The Disappeared: Kevin McKee's sister thanks public
The sister of one of the Disappeared has thanked "from the bottom of my heart" those who brought forward information that led to the discovery of Kevin McKee and Seamus Wright.
On Tuesday it was confirmed that the remains were that of the two men.
They were found in a single grave in Coghalstown, County Meath, in the Republic of Ireland in June.
The Disappeared are victims murdered and secretly buried by republicans during the conflict.
Kevin McKee's sister Maria said she was crying tears of joy and sorrow at the "bittersweet news".
She said what happened to her brother was inhumane.
"You don't kill a person and then just bury them somewhere, where their family can't grieve," she said.
"May God forgive them."
Mr McKee and Mr Wright were both IRA members who were abducted and murdered by the organisation in 1972.
Maria McKee said they were glad that 43 years after his death they can bury Kevin with their mother.
"For the last 40 years of her life, she was in and out of mental institutions, she just couldn't cope," she said.
"She used to asked me to bring dinners up to the hot press because Kevin would be coming home.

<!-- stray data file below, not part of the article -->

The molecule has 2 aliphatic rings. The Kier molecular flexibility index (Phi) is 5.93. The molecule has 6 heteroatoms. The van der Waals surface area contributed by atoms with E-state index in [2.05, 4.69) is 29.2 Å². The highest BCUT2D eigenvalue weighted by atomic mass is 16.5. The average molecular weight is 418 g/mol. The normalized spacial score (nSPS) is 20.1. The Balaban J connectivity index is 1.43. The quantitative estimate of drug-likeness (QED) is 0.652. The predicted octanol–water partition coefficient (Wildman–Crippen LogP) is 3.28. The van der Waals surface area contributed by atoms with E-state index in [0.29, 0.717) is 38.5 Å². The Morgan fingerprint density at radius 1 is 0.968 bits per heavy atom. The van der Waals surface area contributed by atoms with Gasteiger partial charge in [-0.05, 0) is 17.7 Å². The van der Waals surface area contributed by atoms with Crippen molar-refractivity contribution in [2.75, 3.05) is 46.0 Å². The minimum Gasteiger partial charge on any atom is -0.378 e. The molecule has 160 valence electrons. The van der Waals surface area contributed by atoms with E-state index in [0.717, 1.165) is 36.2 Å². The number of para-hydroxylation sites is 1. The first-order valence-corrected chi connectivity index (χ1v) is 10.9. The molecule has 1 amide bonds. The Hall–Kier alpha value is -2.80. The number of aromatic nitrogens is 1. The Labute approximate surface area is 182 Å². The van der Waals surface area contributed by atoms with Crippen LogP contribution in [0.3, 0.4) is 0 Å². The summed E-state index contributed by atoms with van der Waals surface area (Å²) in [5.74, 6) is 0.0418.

"I never thought I'd see the day when Kevin was put in the grave with her. Lucky enough, we've all seen it."
'Shock of reality'
The bodies of Kevin McKee and Seamus Wright were found unexpectedly during a search for another of the Disappeared, Joe Lynskey.
Maria McKee said the Wright family were "torn to pieces" at the news.
Over the past 16 years, the Independent Commission for the Location of Victims' Remains (ICLVR) has searched for 16 people who were officially listed as the Disappeared.
The remains of 12 of the victims have been recovered and formally identified to date.
In a joint statement, ICLVR commissioners, Sir Ken Bloomfield and Frank Murphy, said they had received the results from DNA samples.
"The results positively indicate that the remains are those of Seamus Wright and Kevin McKee," the statement said.
"Dr Brian Farrell, coroner for the City of Dublin, has accepted this as evidence of identification and will shortly authorise the release of the remains to the families."
Sinn Féin leader Gerry Adams said the news would "bring an end to the uncertainty for the McKee and Wright families".
"I want to appeal again for anyone with any information on those remains still not found to bring that information forward to the families, to the commission or myself," he said.
Maria McKee also urged people with information to keep giving whatever detail they could "to get the rest of the bodies home".